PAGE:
Corn is heading straight up, over $6 now and still rising – ’08 it was $7.50 and that killed a lot of dairies and ranchers. Corn is a big deal, it feeds all our meat/eggs/dairy, it sweetens our sodas and now is expected to fuel our cars too – if cellulosic ethanol takes off and they start taking not only the grain but the stover to the distillery, I doubt we’ll have much of a corn belt in a generation.

    • High corn prices means ethanol will be increasingly expensive. Whatever market there was for E-85 will become even less, and I wonder whether the export market will drop off. So maybe ethanol demand will drop. I don’t see many people clamoring for high priced E-15 for their cars either.

      At one point, I understood that some corn was a special kind that was best for ethanol, and less good for eating. Is this really true? Can pretty much all corn be converted back and forth in terms of use?

      • Pops says:

        Hi Gail, I’m MyGrandKidsFarm, don’t know how that happened…

        Without mandates and subsidies ethanol would have never got moving in the first place so I’m thinking demand has nothing to do with price. Sharon Astyk today predicted that next year will see world hunger rise and that we in the US would see the government get involved with peak oil … I think it already is involved with PO (through ethanol) and that is already an affecting on world hunger.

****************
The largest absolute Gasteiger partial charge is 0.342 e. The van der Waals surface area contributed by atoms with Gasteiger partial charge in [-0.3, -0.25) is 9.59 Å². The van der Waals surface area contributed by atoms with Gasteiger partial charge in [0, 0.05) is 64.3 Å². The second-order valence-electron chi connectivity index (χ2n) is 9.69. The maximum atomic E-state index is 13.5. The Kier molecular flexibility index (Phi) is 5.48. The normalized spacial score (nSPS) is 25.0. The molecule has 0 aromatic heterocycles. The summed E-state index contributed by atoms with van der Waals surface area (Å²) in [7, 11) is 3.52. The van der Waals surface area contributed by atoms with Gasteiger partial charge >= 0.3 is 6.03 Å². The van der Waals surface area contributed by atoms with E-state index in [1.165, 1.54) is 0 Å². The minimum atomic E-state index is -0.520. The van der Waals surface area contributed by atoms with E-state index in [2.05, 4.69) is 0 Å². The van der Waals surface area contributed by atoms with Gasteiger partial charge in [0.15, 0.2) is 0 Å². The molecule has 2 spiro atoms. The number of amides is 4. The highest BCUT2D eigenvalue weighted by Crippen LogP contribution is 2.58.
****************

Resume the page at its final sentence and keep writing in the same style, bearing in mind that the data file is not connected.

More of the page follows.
— About corn–
        I’d guess less than 5% of all corn grown in the US is “sweet” corn harvested when it’s immature and eaten off-the-cob or out of the can. 95% is “Field” corn (dent) left to dry in the field before harvesting and it’s what is ground for animal feed, distilled into ethanol, etc.

        Since the vast majority of field corn is not grown for direct human consumption all varieties are probably interchangeable. There might be some field corn hybrids that have a slightly higher carb content than others and so they might produce a fraction more ethanol, but for animal feed, carbs are good too so I wouldn’t think there would be much difference.

        Just FYI, almost half the field corn goes to animal feed, another third is ethanol, half the rest is exported for processing and feed and the last bit goes into industrial food products like sweeteners/starches. There must also be a little slice that goes to cornbread and tortillas but that’s probably a specialty crop too.

  9. beavercreekfarms says:

    Our cost of producing beef has gone up more than 18% it seems; particularly if
    you add in cost-of-living things like medical insurance, deductibles, property
    tax increases, etc etc. As for discretionary spending- forgetaboutit!
    There has been no 18% increase of profit or 18% increase in standard of